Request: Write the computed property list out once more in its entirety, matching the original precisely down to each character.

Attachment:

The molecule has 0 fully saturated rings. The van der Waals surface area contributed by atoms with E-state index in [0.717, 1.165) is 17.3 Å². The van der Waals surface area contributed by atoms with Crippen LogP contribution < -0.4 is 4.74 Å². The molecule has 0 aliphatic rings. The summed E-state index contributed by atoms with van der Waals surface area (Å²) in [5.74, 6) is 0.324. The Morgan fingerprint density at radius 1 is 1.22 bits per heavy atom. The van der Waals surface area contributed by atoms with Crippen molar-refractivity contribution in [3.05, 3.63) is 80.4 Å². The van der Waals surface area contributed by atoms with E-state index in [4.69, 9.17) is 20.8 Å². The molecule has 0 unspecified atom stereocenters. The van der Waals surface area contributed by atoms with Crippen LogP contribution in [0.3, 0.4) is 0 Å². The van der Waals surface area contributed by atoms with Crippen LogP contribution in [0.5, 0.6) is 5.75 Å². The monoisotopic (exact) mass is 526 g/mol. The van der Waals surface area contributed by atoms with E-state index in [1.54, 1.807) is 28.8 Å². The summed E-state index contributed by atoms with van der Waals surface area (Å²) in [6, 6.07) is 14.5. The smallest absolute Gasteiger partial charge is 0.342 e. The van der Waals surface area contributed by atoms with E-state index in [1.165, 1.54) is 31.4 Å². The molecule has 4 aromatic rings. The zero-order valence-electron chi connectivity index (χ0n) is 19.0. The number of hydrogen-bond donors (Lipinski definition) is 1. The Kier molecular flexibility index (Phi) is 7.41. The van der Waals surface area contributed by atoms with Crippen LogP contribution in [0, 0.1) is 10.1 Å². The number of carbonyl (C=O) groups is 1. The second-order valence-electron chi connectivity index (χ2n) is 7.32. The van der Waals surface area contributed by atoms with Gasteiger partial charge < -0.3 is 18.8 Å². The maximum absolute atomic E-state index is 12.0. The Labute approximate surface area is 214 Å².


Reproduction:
The molecule has 0 fully saturated rings. The van der Waals surface area contributed by atoms with E-state index in [0.717, 1.165) is 17.3 Å². The van der Waals surface area contributed by atoms with Crippen LogP contribution < -0.4 is 4.74 Å². The molecule has 0 aliphatic rings. The summed E-state index contributed by atoms with van der Waals surface area (Å²) in [5.74, 6) is 0.324. The Morgan fingerprint density at radius 1 is 1.22 bits per heavy atom. The van der Waals surface area contributed by atoms with Crippen molar-refractivity contribution in [3.05, 3.63) is 80.4 Å². The van der Waals surface area contributed by atoms with E-state index in [4.69, 9.17) is 20.8 Å². The molecule has 0 unspecified atom stereocenters. The van der Waals surface area contributed by atoms with Crippen LogP contribution in [0.3, 0.4) is 0 Å². The van der Waals surface area contributed by atoms with Crippen LogP contribution in [0.5, 0.6) is 5.75 Å². The monoisotopic (exact) mass is 526 g/mol. The van der Waals surface area contributed by atoms with E-state index in [1.54, 1.807) is 28.8 Å². The summed E-state index contributed by atoms with van der Waals surface area (Å²) in [6, 6.07) is 14.5. The smallest absolute Gasteiger partial charge is 0.342 e. The van der Waals surface area contributed by atoms with E-state index in [1.165, 1.54) is 31.4 Å². The molecule has 4 aromatic rings. The zero-order valence-electron chi connectivity index (χ0n) is 19.0. The number of hydrogen-bond donors (Lipinski definition) is 1. The Kier molecular flexibility index (Phi) is 7.41. The van der Waals surface area contributed by atoms with Crippen LogP contribution in [0, 0.1) is 10.1 Å². The number of carbonyl (C=O) groups is 1. The second-order valence-electron chi connectivity index (χ2n) is 7.32. The van der Waals surface area contributed by atoms with Gasteiger partial charge < -0.3 is 18.8 Å². The maximum absolute atomic E-state index is 12.0. The Labute approximate surface area is 214 Å².